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Employer of Record (EOR) in SiSlovenia






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Euro (€) (EUR)

G-P provides employer of record services for customers that want to hire employees and run payroll without first establishing a branch office or subsidiary in Slovenia. Your candidate is hired via G-P’ Slovenia PEO in accordance with local labor laws and can be onboarded in days instead of the months it typically takes. The individual is assigned to work on your team, working on your company’s behalf exactly as if he or she were your employee to fulfill your in-country requirements.

Our solution enables customers to run payroll in Slovenia while HR services, tax, and compliance management matters are lifted from their shoulders onto ours. As a Global PEO expert, we manage employment contract best practices, statutory and market norm benefits, and employee expenses, as well as severance and termination if required. We also keep you apprised of changes to local employment laws in Slovenia.

Your new employee is productive sooner, has a better hiring experience and is 100% dedicated to your team. You’ll have peace of mind knowing you have a team of dedicated employment experts assisting with every hire. G-P allows you to harness the talent of the brightest people in more than 185 countries around the world, quickly and painlessly.

Slovenia is located in Central Europe and has a population of 2 million. Slovene is the national language, but 92% of the population speaks at least two languages and 72% speaks at least three languages.

When negotiating the terms of an employment contract and offer letter with an employee in Slovenia, it may be useful to keep the following standard benefits in mind:

Employment Contracts in Slovenia

The general rule in Slovenia is that employment contracts are executed for an indefinite duration. Fixed-term contracts are also allowed for a specific project, either to replace an employee who is temporarily absent or as a result of a temporary increase in work load, They cannot exceed a period of 2 years.

A draft of the employment contract should be given to the prospective employee three days before the start date, and it should be signed on the start date. The contract should be in the local language and spell out the terms of the employee’s compensation, benefits, termination requirements, and a list of collective bargaining agreements that pertain to the contract. An offer letter and employment contract in Slovenia should always state the salary and any compensation amounts in Euro rather than a foreign currency.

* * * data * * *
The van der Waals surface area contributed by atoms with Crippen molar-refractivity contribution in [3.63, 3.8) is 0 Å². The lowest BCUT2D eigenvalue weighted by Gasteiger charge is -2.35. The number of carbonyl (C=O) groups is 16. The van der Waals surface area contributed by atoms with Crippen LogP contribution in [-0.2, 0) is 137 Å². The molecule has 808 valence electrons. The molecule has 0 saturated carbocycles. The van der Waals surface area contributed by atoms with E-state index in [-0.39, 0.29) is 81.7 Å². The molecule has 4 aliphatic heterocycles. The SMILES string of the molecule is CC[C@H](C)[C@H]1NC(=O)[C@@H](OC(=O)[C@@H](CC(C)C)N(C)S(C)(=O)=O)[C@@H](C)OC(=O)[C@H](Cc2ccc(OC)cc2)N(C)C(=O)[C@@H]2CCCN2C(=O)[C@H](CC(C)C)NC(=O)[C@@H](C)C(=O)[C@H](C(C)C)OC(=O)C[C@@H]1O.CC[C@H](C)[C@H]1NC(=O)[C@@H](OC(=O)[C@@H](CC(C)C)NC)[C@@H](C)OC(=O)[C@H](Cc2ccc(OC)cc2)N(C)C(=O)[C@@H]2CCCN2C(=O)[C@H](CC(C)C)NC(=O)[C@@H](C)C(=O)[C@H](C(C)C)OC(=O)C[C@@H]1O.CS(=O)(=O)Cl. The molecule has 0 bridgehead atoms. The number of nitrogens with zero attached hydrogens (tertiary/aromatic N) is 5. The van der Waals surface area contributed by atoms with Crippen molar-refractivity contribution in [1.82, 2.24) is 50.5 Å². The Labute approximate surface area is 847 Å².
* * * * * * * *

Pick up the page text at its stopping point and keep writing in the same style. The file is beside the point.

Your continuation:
This information is provided as generally accepted information and is not intended as advisory services.

Working Hours in Slovenia

The standard work week in Slovenia consists of up to 8 hours per day, 40 hours per week. Working hours may not exceed 48 hours per week including overtime.  Overtime generally should not exceed 8 hours per week, 20 hours per month, or 170 hours per year.

Holidays in Slovenia

Slovenia celebrates 11 public holidays for which employees are given the day off, including:

  • New Year’s Day
  • Culture Day
  • Easter Monday
  • Resistance Day
  • May Day
  • Statehood Day
  • Assumption Day
  • Reformation Day
  • All Saints’ Day
  • Christmas Day
  • Independence Day

Vacation Days in Slovenia

Employees are generally entitled to four weeks of paid annual leave. Workers over the age of 55, the disabled, and caretakers are eligible for at least an additional three days leave, depending on the collective agreement.

Workers are also generally entitled to up to seven days of paid personal leave.

Slovenia Sick Leave

Workers who present a medical certificate are generally entitled to unlimited time of for illness or injury.

If the absence is not due to a work related illness or injury, the employee is entitled to 80% of his/her prior month’s salary.

If the absence is due to work, the employee is entitled to receive 100% of his/her pay, based on the average salary from the prior three months. The employee receives pay until s/he is determined to be permanently disabled and the employment contract is terminated as a result.

The employer pays for the leave for the first 30 work days. The state generally pays the leave from then on.

Maternity/Paternity Leave in Slovenia

Female employees are generally entitled to 105 days of paid maternity leave, which must start 28 days prior to the expected delivery date,  if:

  • she has been insured at least one day prior to beginning the leave


  • the contributions to parental protection insurance have been made for a period of at least 12 months in the last three years prior to claiming the leave.

The employee’s maternity pay is based on an average of her salary, but must be at least 55% of Slovenia’s minimum net monthly wage.

Employees are entitled to 30 days of spousal leave, regardless of gender.  If Slovenian economic growth exceeded 2.5% of GDP in the year before or the year of the birth, the spouse is then generally entitled to 90 days of leave, the first 15 of which is paid provided:

  • the employee was insured at least one day prior to entering into the leave